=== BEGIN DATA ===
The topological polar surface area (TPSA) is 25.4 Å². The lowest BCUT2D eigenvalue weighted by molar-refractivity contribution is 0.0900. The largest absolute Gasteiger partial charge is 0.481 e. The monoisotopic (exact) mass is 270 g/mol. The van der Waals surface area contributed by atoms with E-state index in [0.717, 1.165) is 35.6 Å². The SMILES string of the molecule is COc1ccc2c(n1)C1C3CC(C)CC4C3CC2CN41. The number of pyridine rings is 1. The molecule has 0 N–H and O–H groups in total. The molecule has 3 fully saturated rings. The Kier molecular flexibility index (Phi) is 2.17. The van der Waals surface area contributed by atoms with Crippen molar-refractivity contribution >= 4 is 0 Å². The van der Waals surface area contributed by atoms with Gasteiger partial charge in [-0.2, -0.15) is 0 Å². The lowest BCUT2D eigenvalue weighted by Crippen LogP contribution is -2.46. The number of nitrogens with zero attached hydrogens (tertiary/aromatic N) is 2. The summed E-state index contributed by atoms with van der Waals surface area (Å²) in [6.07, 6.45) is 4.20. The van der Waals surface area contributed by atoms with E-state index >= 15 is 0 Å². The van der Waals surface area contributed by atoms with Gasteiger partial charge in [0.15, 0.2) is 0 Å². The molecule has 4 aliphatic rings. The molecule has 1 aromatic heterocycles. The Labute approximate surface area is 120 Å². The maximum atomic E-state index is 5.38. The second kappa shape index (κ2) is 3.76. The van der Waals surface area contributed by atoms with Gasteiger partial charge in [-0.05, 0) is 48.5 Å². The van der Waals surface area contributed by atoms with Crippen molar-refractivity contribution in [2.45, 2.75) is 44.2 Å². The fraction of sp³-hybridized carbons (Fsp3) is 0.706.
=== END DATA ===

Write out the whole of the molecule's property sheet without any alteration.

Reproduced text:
The topological polar surface area (TPSA) is 25.4 Å². The lowest BCUT2D eigenvalue weighted by molar-refractivity contribution is 0.0900. The largest absolute Gasteiger partial charge is 0.481 e. The monoisotopic (exact) mass is 270 g/mol. The van der Waals surface area contributed by atoms with E-state index in [0.717, 1.165) is 35.6 Å². The SMILES string of the molecule is COc1ccc2c(n1)C1C3CC(C)CC4C3CC2CN41. The number of pyridine rings is 1. The molecule has 0 N–H and O–H groups in total. The molecule has 3 fully saturated rings. The Kier molecular flexibility index (Phi) is 2.17. The van der Waals surface area contributed by atoms with Crippen molar-refractivity contribution >= 4 is 0 Å². The van der Waals surface area contributed by atoms with Gasteiger partial charge in [-0.2, -0.15) is 0 Å². The lowest BCUT2D eigenvalue weighted by Crippen LogP contribution is -2.46. The number of nitrogens with zero attached hydrogens (tertiary/aromatic N) is 2. The summed E-state index contributed by atoms with van der Waals surface area (Å²) in [6.07, 6.45) is 4.20. The van der Waals surface area contributed by atoms with E-state index >= 15 is 0 Å². The van der Waals surface area contributed by atoms with Gasteiger partial charge in [0.15, 0.2) is 0 Å². The molecule has 4 aliphatic rings. The molecule has 1 aromatic heterocycles. The Labute approximate surface area is 120 Å². The maximum atomic E-state index is 5.38. The second kappa shape index (κ2) is 3.76. The van der Waals surface area contributed by atoms with Gasteiger partial charge in [-0.05, 0) is 48.5 Å². The van der Waals surface area contributed by atoms with Crippen molar-refractivity contribution in [2.45, 2.75) is 44.2 Å². The fraction of sp³-hybridized carbons (Fsp3) is 0.706.